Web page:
<em>Direction Home</em>, a film by Hilary Silver on issues surrounding homelessness, premieres this week on PBS. The film follows seven homeless people living in Rhode Island over seven years as they search for a permanent home.

PROVIDENCE, R.I. [Brown University] — A new film by Hilary Silver, professor of sociology and urban studies and professor of public policy, premiered on PBS Sunday. Direction Home, follows seven homeless people over seven years, after they lose their shelter in 2007 to plans for a new State Police Headquarters that was ultimately never built on the site. The film tracks the seven characters and chronicles the efforts of housing activists, tent city residents, and service providers, and addresses some of the common issues surrounding homelessness.

“There are many misconceptions and fears about people experiencing homelessness,” Silver said. “I hope viewers will come to relate to the homeless as individual human beings and fellow citizens who have suffered misfortunes and deserve respect, understanding, and compassion.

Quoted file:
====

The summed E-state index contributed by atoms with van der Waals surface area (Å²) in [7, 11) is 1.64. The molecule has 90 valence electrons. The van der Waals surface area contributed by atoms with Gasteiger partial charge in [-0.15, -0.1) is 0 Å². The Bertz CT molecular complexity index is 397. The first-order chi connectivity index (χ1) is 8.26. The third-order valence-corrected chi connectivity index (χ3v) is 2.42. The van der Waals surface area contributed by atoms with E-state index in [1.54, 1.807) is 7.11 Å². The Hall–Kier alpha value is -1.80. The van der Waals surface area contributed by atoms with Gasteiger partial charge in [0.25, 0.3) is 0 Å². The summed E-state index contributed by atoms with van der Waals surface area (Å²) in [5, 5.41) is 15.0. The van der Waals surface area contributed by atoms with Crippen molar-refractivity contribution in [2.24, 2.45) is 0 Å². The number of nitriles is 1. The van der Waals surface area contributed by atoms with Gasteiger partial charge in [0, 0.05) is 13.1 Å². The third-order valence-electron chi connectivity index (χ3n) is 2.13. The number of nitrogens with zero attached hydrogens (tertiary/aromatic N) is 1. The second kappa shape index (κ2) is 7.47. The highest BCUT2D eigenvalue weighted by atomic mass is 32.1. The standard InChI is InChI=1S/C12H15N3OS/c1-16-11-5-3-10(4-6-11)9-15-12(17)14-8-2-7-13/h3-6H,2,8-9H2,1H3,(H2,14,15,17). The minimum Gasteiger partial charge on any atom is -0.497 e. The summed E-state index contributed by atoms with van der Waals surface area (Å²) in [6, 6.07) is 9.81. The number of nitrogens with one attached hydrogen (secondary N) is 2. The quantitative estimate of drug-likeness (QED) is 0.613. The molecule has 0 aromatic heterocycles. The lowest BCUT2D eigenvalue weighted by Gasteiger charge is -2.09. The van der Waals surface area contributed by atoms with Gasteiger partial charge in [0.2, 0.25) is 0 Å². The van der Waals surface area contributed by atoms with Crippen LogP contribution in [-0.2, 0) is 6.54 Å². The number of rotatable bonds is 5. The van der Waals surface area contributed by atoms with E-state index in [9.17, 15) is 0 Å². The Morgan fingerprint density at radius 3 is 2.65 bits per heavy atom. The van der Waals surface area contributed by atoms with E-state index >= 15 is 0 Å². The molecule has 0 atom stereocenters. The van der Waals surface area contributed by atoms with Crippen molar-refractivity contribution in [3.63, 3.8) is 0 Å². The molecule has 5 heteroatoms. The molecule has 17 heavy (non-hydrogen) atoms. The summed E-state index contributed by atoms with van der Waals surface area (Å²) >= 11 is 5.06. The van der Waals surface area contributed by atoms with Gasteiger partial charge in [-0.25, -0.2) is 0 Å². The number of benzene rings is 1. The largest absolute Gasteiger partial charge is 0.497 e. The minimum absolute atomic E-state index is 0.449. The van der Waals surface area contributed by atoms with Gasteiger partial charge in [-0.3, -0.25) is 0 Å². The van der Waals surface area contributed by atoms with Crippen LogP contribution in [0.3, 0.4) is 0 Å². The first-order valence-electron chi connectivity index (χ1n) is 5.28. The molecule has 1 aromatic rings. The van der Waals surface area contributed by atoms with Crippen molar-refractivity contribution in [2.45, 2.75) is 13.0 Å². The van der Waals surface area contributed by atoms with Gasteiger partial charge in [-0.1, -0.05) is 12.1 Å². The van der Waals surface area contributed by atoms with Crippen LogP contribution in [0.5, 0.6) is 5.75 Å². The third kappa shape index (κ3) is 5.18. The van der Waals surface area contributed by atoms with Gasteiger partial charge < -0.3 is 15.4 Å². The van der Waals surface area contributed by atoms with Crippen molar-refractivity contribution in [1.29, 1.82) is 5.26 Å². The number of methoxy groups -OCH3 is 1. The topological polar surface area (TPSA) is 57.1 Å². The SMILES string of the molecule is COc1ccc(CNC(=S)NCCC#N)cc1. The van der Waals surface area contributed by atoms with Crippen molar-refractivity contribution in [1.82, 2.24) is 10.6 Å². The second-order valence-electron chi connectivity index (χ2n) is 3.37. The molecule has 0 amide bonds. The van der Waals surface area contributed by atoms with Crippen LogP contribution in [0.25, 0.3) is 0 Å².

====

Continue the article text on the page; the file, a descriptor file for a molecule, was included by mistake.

The film was made with the support of the Rhode Island Council for the Humanities and Brown University and the assistance of Brown University students. It is scheduled to be shown on PBS Nov. 15, 17, and 21, and on the Learn channel Nov. 17-19, 2015.

Direction Home is a spinoff of Silver’s first film, Southside. Silver began her work on the film after noting an increase in homeless facilities in South Providence and learning of the closing of the Welcome Arnold shelter, where the main characters in Direction Home lived. Students in Silver’s urban studies seminar, “Housing and Homelessness,” also got involved with the research and making of the film, interviewing Welcome Arnold residents about their plans and talking to local tent city residents for research on the repeated displacement of the homeless.

During the making of Direction Home, Silver worked hard to track and stay into touch with the residents she met at Welcome Arnold, asking about them on the streets or in agencies to make sure they were all right. Over the course of seven years, however, two of the original Welcome Arnold residents interviewed died, as did two of the activists portrayed in the film.

“As viewers will vividly see, homelessness takes a serious toll on people’s health and well-being. Ending it will save lives,” Silver said.